Women firefighters face public skepticism about whether they are really up for the job. “It’s a physical job. It requires physical strength,” said deputy chief of the FDNY Paul Mannix  in his slight attempt to explain the astonishing gender gap within the FDNY (a mere 25 out of 11,500 New York City firefighters are women).

Such organizations as IWomen are dedicated to bringing women already in the ranks to the forefront while addressing crucial issues that often get lost in the ashes. IWomen has advocated equality for women in the fire service since the early 1980s, and is the only group to address skepticism about women’s competence as firefighters.

Fire Engineer Kim Green, a member of IWomen, is optimistic that women’s ranks will continue to increase. Since 2009, she has been encouraging young women to enter fire apprenticeships through a nonprofit start-up, Camp Blaze, a week-long course in fire safety and real firefighting where she is a counselor. “The more women in the Fire Service, the less we will have to spend on the fight and more time will be dedicated on the job,” she says.

While most women firefighters support aggressive efforts to recruit other women into the fire service, they oppose offering special training programs or efforts to make the physical test easier. Passing the test relies heavily on physical strength: The entrance exams include dragging 200-lb bulky hoses and lifting, throwing and climbing heavy ladders within time limits. Those women who have passed see the accomplishment as evidence enough that they are capable firefighters.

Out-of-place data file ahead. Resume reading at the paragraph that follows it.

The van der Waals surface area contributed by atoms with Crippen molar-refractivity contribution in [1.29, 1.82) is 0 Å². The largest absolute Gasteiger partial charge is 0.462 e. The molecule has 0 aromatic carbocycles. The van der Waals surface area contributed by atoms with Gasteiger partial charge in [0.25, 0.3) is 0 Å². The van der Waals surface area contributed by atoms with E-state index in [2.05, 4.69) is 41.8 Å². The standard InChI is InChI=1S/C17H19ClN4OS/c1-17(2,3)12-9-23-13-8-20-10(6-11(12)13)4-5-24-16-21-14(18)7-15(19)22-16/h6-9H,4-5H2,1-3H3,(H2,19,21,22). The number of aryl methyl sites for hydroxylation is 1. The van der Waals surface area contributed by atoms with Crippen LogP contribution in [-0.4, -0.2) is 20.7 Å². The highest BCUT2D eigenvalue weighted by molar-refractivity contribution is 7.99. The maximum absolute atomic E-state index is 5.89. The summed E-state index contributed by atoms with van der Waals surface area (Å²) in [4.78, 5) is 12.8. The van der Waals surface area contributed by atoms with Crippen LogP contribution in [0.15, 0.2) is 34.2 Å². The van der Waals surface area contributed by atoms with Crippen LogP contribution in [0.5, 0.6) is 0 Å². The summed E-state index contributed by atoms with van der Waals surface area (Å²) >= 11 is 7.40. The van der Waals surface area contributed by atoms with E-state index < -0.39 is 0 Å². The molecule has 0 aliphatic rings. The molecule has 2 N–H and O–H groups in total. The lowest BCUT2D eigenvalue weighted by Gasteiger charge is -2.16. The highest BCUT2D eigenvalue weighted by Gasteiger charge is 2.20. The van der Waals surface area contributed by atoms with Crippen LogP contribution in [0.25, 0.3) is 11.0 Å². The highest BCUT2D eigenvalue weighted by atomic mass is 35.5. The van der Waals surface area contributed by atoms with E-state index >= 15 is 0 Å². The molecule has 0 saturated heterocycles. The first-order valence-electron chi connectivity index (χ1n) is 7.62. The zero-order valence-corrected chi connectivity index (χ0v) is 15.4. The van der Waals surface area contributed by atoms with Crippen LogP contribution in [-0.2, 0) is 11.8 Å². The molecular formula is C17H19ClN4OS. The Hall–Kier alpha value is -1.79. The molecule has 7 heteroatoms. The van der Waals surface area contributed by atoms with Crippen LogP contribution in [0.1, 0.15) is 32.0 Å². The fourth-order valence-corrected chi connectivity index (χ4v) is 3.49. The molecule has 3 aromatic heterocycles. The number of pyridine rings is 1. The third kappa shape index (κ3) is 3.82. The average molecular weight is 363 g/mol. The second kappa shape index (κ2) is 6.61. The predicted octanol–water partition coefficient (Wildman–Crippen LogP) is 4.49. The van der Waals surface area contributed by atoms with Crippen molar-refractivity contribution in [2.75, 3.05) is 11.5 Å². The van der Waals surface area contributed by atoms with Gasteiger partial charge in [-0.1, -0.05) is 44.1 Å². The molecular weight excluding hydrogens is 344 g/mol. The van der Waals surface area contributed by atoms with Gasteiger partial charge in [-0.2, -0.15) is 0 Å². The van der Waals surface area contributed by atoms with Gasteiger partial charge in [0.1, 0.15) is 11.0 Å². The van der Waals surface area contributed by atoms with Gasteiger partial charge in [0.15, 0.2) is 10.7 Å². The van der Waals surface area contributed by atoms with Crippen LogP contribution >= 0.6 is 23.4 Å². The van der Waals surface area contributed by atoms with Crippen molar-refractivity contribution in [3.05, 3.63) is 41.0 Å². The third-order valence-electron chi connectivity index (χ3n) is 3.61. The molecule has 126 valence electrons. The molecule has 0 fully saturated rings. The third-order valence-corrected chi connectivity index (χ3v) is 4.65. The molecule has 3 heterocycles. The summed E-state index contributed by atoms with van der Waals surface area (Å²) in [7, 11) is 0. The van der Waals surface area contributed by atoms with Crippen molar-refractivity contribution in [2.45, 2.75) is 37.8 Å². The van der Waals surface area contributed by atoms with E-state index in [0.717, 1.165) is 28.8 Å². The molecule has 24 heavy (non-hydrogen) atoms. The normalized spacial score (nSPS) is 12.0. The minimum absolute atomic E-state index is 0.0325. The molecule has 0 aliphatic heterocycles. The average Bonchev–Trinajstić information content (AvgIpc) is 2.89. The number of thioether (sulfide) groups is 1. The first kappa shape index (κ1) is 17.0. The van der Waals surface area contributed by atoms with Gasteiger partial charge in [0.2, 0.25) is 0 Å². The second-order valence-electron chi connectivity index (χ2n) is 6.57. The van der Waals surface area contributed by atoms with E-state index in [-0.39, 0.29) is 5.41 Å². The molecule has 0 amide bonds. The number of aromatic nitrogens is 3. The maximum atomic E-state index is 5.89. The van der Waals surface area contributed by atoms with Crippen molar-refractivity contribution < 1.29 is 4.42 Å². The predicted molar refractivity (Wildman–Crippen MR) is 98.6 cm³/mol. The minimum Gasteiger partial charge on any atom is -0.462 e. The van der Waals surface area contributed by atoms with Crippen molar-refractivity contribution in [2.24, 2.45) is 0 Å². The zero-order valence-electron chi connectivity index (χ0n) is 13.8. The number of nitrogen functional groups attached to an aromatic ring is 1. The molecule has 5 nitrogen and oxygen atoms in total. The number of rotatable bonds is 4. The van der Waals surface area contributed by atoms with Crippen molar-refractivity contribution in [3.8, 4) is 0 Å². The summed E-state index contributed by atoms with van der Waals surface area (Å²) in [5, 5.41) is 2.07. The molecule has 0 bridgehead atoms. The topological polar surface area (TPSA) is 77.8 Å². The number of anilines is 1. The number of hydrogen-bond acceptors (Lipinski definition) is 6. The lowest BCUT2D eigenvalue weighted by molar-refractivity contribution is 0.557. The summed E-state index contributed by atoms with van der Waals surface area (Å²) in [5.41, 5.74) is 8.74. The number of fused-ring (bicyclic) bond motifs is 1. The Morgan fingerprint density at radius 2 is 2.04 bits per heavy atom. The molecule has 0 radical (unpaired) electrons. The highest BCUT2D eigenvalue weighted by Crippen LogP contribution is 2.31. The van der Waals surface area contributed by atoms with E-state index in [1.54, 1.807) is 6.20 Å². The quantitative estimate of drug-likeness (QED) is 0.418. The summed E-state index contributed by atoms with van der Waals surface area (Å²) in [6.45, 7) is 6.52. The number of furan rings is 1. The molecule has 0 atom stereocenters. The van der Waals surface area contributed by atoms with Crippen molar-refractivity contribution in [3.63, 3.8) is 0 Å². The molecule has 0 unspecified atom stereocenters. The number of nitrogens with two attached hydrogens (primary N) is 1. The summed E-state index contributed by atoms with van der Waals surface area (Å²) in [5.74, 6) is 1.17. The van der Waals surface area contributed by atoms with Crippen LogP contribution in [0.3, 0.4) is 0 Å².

Ultimately, most women firefighters express fierce pride and satisfaction in their work. Sometimes, the only fight worthwhile is saving lives, says Jamie Knudsen while heading onto the truck in Oakland–she’s got to go, there’s been a red-alert.

Photo from Flickr user Seattle Municipal Archives under Creative Commons 2.0.


  1. I'm so proud to call you all my sisters. Our struggle has come so far in my career. We are making progress everytime we are seen doing our job by the little girl who didn't know she could be a firefighter. Planting seeds, they can't do it if they can't picture it. You ladies are the picture of progress to me. ~ Firedame